Needlestick Injury Claims
Not knowing if you have contracted a potentially fatal disease from a needlestick injury can be extremely traumatic for the victim. We frequently help those who through no fault of their own, have received a needle stick injury and then have the agony of waiting several months for all of the test results to come through. If it is any consolation to you, we have never had a client go on to contract a disease as a result of a needle stick injury. When we claim compensation for you, we claim for the anxiety and distress you suffer during the “not knowing” period and the fact that you will most likely have to undergo a series of blood tests before you are hopefully given the all clear.
What we need to prove:
1. You were acting in the course of your employment or in a reasonable fashion (i.e. you did not deliberately stick your hand into a needle bin!) and
2. The needle pierced your skin.
For a claim to succeed, we do not have to prove that you have contracted a disease as a result of the injury.
The court will take into account a number of factors when deciding on the level of compensation that should be awarded. They recognise the anguish that needlestick injury claimants suffer from during the “limbo” period when a victim does not know if they have contracted a disease or not.
So as to further explain how the courts consider needle stick injury cases we have summarised details of a claim brought against GREATER MANCHESTER AMBULANCE SERVICE NHS TRUST in 2004 which involved a claimant, a 32-year-old woman, who received £6,000 for the psychological stress of a possible HIV infection following a needle injury sustained at work in 2000. The victim suffered fairly severe psychological trauma as the needle that pierced her skin was from an HIV positive patient.
She went on to sustain post-traumatic stress disorder, depression and nausea and underwent a six-month period of AIDS testing. Her psychological injuries were expected to resolve within 15 months of the accident.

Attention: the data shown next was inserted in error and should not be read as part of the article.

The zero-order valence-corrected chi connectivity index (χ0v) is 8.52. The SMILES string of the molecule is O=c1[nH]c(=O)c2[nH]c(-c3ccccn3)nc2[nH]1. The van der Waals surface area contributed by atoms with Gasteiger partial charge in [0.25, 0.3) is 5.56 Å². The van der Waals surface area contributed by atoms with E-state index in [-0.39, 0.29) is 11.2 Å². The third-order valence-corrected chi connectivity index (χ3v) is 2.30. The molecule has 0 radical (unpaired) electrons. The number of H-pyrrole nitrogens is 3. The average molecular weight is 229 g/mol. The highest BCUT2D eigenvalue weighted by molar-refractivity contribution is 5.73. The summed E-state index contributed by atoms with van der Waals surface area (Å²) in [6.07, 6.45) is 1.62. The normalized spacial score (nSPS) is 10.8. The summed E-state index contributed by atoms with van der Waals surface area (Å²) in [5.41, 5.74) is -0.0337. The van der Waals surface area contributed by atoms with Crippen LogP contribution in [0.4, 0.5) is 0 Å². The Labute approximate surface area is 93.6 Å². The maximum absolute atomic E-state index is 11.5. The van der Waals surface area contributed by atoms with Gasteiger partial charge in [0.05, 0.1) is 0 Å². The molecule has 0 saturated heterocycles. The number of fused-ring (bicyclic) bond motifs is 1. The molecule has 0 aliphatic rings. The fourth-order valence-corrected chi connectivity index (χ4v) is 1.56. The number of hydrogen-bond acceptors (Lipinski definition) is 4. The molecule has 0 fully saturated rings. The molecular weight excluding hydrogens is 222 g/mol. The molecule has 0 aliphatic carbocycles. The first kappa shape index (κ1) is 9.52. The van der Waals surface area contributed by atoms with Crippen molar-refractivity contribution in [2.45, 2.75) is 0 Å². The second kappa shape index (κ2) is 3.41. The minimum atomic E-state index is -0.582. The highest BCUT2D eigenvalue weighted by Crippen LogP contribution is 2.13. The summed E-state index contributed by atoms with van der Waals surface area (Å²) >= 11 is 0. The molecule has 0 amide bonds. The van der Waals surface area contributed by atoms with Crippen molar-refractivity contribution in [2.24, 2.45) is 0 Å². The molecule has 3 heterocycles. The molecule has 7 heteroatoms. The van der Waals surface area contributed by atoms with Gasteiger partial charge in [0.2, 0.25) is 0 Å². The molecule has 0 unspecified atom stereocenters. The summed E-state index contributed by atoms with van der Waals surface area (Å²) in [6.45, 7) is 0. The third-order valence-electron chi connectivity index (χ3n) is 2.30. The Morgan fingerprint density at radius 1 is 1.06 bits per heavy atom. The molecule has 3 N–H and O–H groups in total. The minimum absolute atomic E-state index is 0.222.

The claimant was an ambulance worker and had been taking blood from a collapsed patient at his home when she scratched her left index finger whilst using a click pen that was defective. It was later confirmed that the patient was HIV positive and the claimant was told that there was a one in three hundred chance of developing AIDS.
The claimant brought an action against the defendant alleging that it was negligent in its health and safety duties towards its employees by providing defective equipment, which caused the accident.
As with all needle injury victims, this lady was forced to live with the uncertainty of not knowing whether she was HIV positive for six months whilst tests were being carried out. She also underwent triple therapy and was given 18 tablets a day to take for a month. She reported to the court that she felt nauseous and was admitted to hospital due to the side-effects of the medication, which included occasional vomiting.
The claimant was unable to work for three weeks and was given advice regarding bodily fluids and could not kiss her partner or two small children. She slept badly, constantly felt tense and developed post-traumatic stress disorder and depression for which she took antidepressants.
At the six-month stage, the claimant had the final AIDS test and was told it was negative.
The JS Miller team have represented nurses, doctors, and cleaners for this type of personal injury claim. If you are a member of the medical profession, you may well have the option to instruct a union appointed lawyer to pursue your claim. However, please note that we often take over claims from union lawyers due to the fact that many victims of needle stick injuries want to have the comfort, reassurance and tailored service our team provides. We strongly believe that the fact that we are a small boutique law firm results in our clients receiving better results, a higher level of compensation and an overall superior service.